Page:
Adverse Childhood Experiences (ACES):
Stressful or traumatic events, including abuse and neglect. They may also include household dysfunction such as witnessing domestic violence or growing up with family members who have substance use disorders. ACEs are strongly related to the development and prevalence of a wide range of health problems throughout a person’s lifespan.
Child and Adolescent Needs and Strengths Assessment (CANS):
The Child and Adolescent Needs and Strengths (CANS) Comprehensive Assessment is a multipurpose tool developed to support care planning and level of care decision-making, to facilitate quality improvement initiatives, and to allow for the monitoring of outcomes of services. The CANS was developed from a communication perspective so as to facilitate the linkage between the assessment process and the design of individualized service plans including the application of evidence-based practices.
Community Mental Health Wraparound (CMHW) and Community Mental Health Initiative (CMHI):
These programs are designed to provide youth, with serious emotional disturbances (SED) with intensive, home and community based wraparound services. These programs are intended to supplement the youth’s current services by using an individualized, family driven, and strengths-based approach. Clients who are approved for these programs will receive a Wraparound Facilitator and could also receive a Habilitation Specialist, Training & Support for Unpaid Caregivers and Respite. Those clients in the CMHI program may also be eligible for additional services.
Community Mental Health Center (CMHC):
- To qualify for CMHW:
o Be eligible for Medicaid
o Be between the ages of 6-17
o Have at least two qualifying mental health diagnoses
o Have a qualifying score on the Child and Adolescent Needs and Strengths Assessment (CANS)
- To qualify for CMHI:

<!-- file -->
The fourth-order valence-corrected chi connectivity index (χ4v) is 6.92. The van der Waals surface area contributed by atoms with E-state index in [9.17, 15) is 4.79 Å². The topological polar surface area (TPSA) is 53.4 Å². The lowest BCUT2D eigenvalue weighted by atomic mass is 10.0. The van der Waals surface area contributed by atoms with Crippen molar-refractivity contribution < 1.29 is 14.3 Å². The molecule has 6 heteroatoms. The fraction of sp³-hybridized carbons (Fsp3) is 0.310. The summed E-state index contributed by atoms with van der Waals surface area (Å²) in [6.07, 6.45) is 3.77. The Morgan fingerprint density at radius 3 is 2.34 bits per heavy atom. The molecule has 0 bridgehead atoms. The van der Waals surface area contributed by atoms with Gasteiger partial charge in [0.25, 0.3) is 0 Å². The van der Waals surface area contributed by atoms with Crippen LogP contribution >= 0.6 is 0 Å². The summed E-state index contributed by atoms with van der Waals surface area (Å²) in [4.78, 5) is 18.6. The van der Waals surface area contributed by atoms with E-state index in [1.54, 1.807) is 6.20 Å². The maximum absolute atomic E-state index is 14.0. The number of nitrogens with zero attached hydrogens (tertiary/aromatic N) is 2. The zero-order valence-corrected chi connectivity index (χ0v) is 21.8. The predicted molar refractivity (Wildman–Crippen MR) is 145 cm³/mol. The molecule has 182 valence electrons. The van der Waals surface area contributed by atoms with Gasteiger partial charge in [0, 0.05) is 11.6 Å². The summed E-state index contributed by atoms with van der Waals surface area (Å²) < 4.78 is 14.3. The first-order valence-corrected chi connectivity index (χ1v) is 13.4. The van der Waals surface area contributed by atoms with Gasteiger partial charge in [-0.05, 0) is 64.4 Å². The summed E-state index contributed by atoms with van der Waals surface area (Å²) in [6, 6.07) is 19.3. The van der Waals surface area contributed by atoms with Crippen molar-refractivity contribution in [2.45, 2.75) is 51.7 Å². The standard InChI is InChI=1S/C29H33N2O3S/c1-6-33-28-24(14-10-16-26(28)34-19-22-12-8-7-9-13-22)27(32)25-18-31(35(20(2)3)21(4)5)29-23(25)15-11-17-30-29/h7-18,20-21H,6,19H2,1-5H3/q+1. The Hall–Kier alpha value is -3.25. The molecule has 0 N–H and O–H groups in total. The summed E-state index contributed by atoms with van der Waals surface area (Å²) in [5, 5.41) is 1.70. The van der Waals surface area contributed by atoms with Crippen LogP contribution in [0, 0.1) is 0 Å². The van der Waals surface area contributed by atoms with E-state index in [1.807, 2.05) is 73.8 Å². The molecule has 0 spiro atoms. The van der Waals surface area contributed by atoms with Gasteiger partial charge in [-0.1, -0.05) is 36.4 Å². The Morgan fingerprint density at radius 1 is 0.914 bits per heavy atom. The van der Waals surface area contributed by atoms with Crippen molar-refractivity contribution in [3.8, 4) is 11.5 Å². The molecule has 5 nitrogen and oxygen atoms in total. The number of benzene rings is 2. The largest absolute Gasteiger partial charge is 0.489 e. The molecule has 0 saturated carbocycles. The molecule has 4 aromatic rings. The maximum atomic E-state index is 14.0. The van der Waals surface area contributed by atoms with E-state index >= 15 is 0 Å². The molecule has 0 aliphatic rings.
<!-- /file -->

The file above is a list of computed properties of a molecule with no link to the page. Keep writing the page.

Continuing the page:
o Be between the ages of 6-17
o Have no open DCS or Probation case
o Have at least two qualifying mental health diagnoses
o Have a qualifying score on the Child and Adolescent Needs and Strengths Assessment
The CMHC program was developing in the 60s to provide mental health services to those with serious and persistent mental illness, regardless of financial means. Today CMHCs continue to be the mental health safety net for both adults and children. While CMHCs take a variety of reimbursements and often use grant to fund programs, Medicaid tends to be the largest single payer of services.
CMHC Case Manager/Care Facilitator:
Work with assigned clients to build skills associated with diagnosis. Must demonstrate medical necessity in interventions provided and can only work with individuals with Medicaid, an eligible diagnosis per Medicaid, and a CANS score of 3 or higher. CMHC Case Managers/Care Facilitators provide overall care/treatment coordination and completes referrals for community resources that would benefit the assigned client and family. They also provide on-going assessment of the client and family to assure that services and supports are meeting the needs. Usually available only at Community Mental Health Centers (CMHC).
A school where staff and students learn to be aware of the challenges faced by others. They respond to the physical, social, and emotional challenges faced by students and families by offering support and guidance to remove barriers to learning and students are also taught skills to respond to one another through a compassionate lens.